Whose Fault is It?

How to determine fault and recover damages in a Tennessee car accident suit

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Automobile accidents are, unfortunately, a fact of life. Because most of us drive, the odds are strong that at some point, you will be involved in a crash. Whether a fender-bender or more serious injury accident, there are some basic things to know about Tennessee law before the need arises.
 
If you’re in a car accident, the first thing to do is verify that everyone involved is OK. If there have been any injuries, immediately call for emergency assistance. If there appears to be only vehicle damage, move your car to the side of the road and remain at the scene until law enforcement has arrived. Failure to stop at the scene of an accident is considered a misdemeanor, even where damage appears negligible. Drivers are required to provide identification and vehicle registration information, and are required to have insurance.
 
At the scene of the accident, it’s best to remain as calm and helpful as possible, truthfully answering all police questions, but not offering any assessments or admissions of fault. Determination of what happened and who is responsible can be complex. It’s unfortunate, but even telling the other driver that you’re sorry can be construed as an admission of fault that can complicate recovery.
 
Establishing Fault
If you’re injured in a car accident, who will pay for your medical bills and other expenses? Tennessee is a “fault” state, meaning that a determination of which driver was responsible for the accident will govern whether you can recover from the other driver or their insurance. Specifically, under Tennessee’s comparative fault rules, you must be less than 50 percent at fault in order to recover any damages at all. If you are less than 50 percent but more than zero percent at fault, your compensation will be reduced by the percentage of your fault.
 
Determining fault in a car accident is not always straightforward. There are certain circumstances, such as rear-ending, where the driver behind will almost always be considered at fault. Violation of a statute, like failing to yield the right of way, creates a presumption of fault. Either of these may be rebutted by extenuating circumstances. Information considered in assessing fault includes the police report of the accident, traffic citations issued, statements of eyewitnesses, road conditions at the scene, as well as possible vehicle malfunctions. It’s worth noting that bad weather does not mitigate fault, but rather can indicate that a driver failed to behave with reasonable caution under the circumstances. Similarly, poorly functioning brakes or broken taillights are evidence of the driver’s negligence.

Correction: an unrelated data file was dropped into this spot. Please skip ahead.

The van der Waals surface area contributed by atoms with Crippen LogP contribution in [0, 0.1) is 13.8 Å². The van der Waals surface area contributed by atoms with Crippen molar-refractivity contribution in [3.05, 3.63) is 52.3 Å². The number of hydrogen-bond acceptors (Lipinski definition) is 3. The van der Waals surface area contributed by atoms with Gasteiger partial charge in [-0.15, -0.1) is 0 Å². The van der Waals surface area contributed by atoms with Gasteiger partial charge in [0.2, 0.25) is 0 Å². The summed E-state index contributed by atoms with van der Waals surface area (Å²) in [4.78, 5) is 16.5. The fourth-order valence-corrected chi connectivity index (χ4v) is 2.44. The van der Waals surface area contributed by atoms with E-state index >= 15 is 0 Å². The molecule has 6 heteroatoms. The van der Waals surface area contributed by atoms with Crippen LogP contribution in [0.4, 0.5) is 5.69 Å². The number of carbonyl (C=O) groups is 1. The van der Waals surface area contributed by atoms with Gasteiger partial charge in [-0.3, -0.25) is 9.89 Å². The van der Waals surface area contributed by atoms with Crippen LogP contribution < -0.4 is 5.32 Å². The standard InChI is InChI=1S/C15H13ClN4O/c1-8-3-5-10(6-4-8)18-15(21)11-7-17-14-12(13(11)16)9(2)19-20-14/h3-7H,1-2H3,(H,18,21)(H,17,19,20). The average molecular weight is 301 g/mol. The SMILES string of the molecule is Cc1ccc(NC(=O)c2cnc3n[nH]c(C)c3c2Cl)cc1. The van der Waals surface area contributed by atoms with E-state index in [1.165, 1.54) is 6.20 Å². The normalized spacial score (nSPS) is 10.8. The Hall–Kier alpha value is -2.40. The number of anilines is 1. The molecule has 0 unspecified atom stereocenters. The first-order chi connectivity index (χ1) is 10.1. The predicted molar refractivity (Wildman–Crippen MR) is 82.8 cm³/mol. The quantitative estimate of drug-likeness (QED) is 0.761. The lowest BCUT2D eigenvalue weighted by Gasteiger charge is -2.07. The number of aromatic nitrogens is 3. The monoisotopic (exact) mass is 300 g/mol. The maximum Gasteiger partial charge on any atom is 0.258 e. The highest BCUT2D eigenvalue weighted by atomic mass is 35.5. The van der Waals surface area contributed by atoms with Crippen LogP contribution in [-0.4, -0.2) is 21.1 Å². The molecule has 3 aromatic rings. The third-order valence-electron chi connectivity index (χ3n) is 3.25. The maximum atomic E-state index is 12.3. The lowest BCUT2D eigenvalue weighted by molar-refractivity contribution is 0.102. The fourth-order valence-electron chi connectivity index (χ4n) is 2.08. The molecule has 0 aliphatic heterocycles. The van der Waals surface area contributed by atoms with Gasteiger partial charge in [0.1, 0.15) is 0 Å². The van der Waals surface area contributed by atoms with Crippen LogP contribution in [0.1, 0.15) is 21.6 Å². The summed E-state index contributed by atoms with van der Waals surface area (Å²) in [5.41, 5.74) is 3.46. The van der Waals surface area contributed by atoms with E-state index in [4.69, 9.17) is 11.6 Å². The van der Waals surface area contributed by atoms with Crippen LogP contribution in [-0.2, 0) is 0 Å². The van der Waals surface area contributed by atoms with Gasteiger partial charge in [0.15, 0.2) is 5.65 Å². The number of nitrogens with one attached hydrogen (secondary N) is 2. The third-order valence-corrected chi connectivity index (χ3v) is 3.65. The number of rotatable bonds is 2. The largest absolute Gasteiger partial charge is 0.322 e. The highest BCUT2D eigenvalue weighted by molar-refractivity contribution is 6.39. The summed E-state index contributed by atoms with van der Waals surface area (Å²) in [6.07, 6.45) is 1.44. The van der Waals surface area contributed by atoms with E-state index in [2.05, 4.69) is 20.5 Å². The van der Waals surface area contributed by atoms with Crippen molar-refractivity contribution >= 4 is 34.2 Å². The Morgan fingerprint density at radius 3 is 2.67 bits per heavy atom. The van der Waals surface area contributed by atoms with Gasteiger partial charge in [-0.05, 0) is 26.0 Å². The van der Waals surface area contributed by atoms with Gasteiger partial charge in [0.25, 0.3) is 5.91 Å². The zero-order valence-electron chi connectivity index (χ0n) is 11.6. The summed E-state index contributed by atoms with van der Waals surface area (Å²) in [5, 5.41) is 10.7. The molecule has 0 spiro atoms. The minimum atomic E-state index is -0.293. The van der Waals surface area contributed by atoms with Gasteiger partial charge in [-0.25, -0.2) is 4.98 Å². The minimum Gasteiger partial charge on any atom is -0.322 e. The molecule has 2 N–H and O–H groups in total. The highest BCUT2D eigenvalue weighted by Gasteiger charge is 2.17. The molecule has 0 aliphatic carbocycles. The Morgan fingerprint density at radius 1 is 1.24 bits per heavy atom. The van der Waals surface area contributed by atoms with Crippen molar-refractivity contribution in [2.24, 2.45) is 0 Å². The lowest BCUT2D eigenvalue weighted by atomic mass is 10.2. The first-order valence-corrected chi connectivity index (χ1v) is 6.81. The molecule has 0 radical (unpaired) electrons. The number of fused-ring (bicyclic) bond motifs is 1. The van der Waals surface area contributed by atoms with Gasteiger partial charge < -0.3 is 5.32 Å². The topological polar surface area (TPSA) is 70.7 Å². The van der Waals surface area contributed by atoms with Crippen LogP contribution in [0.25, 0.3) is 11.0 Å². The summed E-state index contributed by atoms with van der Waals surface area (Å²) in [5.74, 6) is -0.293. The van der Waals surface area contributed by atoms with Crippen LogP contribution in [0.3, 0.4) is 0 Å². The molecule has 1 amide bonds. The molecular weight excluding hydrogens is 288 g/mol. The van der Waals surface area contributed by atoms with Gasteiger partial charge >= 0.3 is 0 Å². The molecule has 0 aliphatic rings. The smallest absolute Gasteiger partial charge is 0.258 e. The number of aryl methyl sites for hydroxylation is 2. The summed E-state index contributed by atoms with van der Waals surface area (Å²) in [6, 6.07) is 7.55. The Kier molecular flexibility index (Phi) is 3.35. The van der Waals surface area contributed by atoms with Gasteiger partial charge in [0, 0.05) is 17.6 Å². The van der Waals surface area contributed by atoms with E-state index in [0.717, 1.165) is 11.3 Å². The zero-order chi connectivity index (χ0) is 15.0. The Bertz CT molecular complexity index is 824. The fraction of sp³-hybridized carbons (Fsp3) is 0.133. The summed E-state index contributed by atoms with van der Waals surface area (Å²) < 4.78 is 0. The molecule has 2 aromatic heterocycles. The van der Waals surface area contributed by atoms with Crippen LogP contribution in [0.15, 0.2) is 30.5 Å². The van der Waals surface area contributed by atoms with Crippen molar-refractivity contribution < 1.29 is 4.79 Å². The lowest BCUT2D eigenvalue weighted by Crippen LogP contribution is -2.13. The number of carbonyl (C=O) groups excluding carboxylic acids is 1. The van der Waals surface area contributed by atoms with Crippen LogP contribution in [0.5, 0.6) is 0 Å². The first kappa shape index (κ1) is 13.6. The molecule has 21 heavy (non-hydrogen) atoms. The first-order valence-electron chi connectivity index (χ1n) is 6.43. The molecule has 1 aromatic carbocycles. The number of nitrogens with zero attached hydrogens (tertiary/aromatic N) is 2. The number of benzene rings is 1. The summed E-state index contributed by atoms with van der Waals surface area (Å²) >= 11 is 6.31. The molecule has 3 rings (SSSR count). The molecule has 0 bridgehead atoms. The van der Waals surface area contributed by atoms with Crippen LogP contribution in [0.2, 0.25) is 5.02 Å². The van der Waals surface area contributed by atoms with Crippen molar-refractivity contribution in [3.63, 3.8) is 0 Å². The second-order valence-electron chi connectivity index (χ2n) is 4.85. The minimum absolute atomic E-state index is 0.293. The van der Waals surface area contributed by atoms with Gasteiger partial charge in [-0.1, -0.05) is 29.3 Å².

Ultimately, how fault is determined follows certain protocols, but settlements are negotiations, and an insurance company, even if it’s your own insurance, is trying to get their best deal. Don’t sign a release of claims or accept payment unless you feel certain that the insurance settlement adequately covers all of your damages. This is where having an experienced personal injury attorney on your side can be extremely helpful.
 
What if the accident is my fault or the other driver is uninsured?
If you are found to be 50 percent or more at fault for the accident, or if the other driver is uninsured, you will not be able to receive anything from the other driver’s insurance. However, you may still be covered for your losses under your own car or medical insurance, depending on the type and extent of your coverage. Tennessee does not have Personal Injury Protection (PIP) coverage, a type of insurance that allows for recovery regardless of fault, because it is not a no-fault state. Tennessee also does not allow for “stacking,” or adding together your uninsured motorist coverage held on multiple insured vehicles you own.
 
What if I can’t arrive at a settlement?
If you can’t come to an agreement with the insurance company, you may choose to file a personal injury lawsuit in court. Such a claim must be filed within one year from the date the accident occurred, or you will be barred from recovery. If you’re taking the step of filing in court, it’s especially important to seek legal representation. 

Tennessee

Under Tennessee’s comparative fault rules, you must be less than 50% at fault in order to recover any damages at all.

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